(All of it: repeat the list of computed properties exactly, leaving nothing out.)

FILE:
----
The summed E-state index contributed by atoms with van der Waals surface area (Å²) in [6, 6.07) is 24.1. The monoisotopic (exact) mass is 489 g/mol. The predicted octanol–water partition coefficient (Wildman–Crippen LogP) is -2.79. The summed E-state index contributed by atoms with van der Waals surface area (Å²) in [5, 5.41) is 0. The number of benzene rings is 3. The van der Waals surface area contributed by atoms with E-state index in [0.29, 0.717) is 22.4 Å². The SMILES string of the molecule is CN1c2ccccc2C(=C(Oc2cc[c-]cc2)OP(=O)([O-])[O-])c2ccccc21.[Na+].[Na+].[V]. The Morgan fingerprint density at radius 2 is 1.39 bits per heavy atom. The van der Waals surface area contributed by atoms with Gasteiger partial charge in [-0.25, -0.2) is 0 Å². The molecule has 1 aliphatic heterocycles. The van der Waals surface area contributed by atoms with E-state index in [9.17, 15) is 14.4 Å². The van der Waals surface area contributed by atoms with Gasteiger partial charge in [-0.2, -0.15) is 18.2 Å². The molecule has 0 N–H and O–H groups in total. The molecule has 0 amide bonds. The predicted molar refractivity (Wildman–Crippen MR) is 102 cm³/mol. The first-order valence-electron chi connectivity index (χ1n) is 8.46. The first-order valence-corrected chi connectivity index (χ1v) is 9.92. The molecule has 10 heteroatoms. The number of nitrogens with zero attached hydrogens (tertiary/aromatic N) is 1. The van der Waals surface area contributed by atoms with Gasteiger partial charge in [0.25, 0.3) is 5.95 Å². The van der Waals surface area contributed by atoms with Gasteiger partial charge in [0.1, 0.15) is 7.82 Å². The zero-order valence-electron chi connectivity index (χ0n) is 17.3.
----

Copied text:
The summed E-state index contributed by atoms with van der Waals surface area (Å²) in [6, 6.07) is 24.1. The monoisotopic (exact) mass is 489 g/mol. The predicted octanol–water partition coefficient (Wildman–Crippen LogP) is -2.79. The summed E-state index contributed by atoms with van der Waals surface area (Å²) in [5, 5.41) is 0. The number of benzene rings is 3. The van der Waals surface area contributed by atoms with E-state index in [0.29, 0.717) is 22.4 Å². The SMILES string of the molecule is CN1c2ccccc2C(=C(Oc2cc[c-]cc2)OP(=O)([O-])[O-])c2ccccc21.[Na+].[Na+].[V]. The Morgan fingerprint density at radius 2 is 1.39 bits per heavy atom. The van der Waals surface area contributed by atoms with Gasteiger partial charge in [-0.25, -0.2) is 0 Å². The molecule has 1 aliphatic heterocycles. The van der Waals surface area contributed by atoms with E-state index in [9.17, 15) is 14.4 Å². The van der Waals surface area contributed by atoms with Gasteiger partial charge in [-0.2, -0.15) is 18.2 Å². The molecule has 0 N–H and O–H groups in total. The molecule has 0 amide bonds. The predicted molar refractivity (Wildman–Crippen MR) is 102 cm³/mol. The first-order valence-electron chi connectivity index (χ1n) is 8.46. The first-order valence-corrected chi connectivity index (χ1v) is 9.92. The molecule has 10 heteroatoms. The number of nitrogens with zero attached hydrogens (tertiary/aromatic N) is 1. The van der Waals surface area contributed by atoms with Gasteiger partial charge in [0.25, 0.3) is 5.95 Å². The van der Waals surface area contributed by atoms with Gasteiger partial charge in [0.1, 0.15) is 7.82 Å². The zero-order valence-electron chi connectivity index (χ0n) is 17.3.